What the Zim experience is showing us is that even with such a spectacular demonstration of inflation-creation most commentators continue to believe that printing too much money does not cause rapid and general price increases. This means as a country’s inflationist, you are home free. Commentators, who fortunately include a whole raft of economists, will blame things like the increase in the oil price, executive salary increases, the greediness of shop owners, the current account deficit, the phases of the moon, or some other such concrete phenomenon, leaving you free to “do your own thing” while everyone continues to smile on you.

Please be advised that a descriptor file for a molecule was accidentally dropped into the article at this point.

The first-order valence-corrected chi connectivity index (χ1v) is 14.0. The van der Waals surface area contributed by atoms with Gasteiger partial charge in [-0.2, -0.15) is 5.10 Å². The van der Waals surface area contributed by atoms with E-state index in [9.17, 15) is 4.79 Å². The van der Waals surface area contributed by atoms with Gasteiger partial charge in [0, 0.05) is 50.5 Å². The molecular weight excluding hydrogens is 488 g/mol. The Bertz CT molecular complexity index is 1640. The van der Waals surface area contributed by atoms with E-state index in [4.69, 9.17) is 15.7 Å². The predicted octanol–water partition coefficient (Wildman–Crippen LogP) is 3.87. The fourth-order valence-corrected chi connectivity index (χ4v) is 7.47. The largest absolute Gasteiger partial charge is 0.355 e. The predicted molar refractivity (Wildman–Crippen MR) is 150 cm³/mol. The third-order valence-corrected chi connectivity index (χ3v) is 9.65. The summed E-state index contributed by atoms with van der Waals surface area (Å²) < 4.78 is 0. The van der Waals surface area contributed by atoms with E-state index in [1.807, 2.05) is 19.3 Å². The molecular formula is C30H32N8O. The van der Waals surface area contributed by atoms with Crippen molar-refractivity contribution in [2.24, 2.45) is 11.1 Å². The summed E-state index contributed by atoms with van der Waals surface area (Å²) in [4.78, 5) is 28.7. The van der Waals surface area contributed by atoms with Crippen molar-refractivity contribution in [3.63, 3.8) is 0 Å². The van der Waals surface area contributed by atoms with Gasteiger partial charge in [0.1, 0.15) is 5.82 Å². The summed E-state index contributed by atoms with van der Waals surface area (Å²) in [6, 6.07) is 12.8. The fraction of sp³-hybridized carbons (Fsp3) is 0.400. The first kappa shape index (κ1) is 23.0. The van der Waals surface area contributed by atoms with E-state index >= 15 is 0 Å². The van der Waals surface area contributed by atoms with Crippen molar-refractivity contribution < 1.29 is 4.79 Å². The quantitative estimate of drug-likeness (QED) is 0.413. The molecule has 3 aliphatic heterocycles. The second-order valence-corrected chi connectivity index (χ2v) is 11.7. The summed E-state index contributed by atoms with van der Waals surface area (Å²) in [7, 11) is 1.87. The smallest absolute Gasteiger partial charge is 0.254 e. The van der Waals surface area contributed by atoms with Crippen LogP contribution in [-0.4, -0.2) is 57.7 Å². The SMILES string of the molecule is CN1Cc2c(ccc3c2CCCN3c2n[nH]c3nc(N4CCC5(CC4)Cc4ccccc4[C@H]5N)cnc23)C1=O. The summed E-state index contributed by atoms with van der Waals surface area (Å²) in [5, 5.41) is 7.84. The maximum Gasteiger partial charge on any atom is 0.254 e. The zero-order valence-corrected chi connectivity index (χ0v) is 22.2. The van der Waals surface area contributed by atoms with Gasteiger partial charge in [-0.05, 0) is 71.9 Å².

Semantic confusion enables inflationists to do the job and avoid being nailed. A century ago, the word inflation meant an untoward increase in the quantity of money in circulation and even non-economists knew that this caused general price increases. They knew that debasement of the currency meant a reduction in its purchasing power and they would get fewer goodies for their bucks. Alternatively, they had to hand over more bucks for the same quantity of goodies. According to pedantic economists the word “inflation” meant an excessive increase in the money supply (the cause), which always resulted in general price increases (the consequence). Then some genius (it must have been a budding inflationist) thought of the clever idea of calling general price increases “inflation”. Give the consequence the name of the cause and even economists no longer know their A’s from their E’s – absolutely brilliant!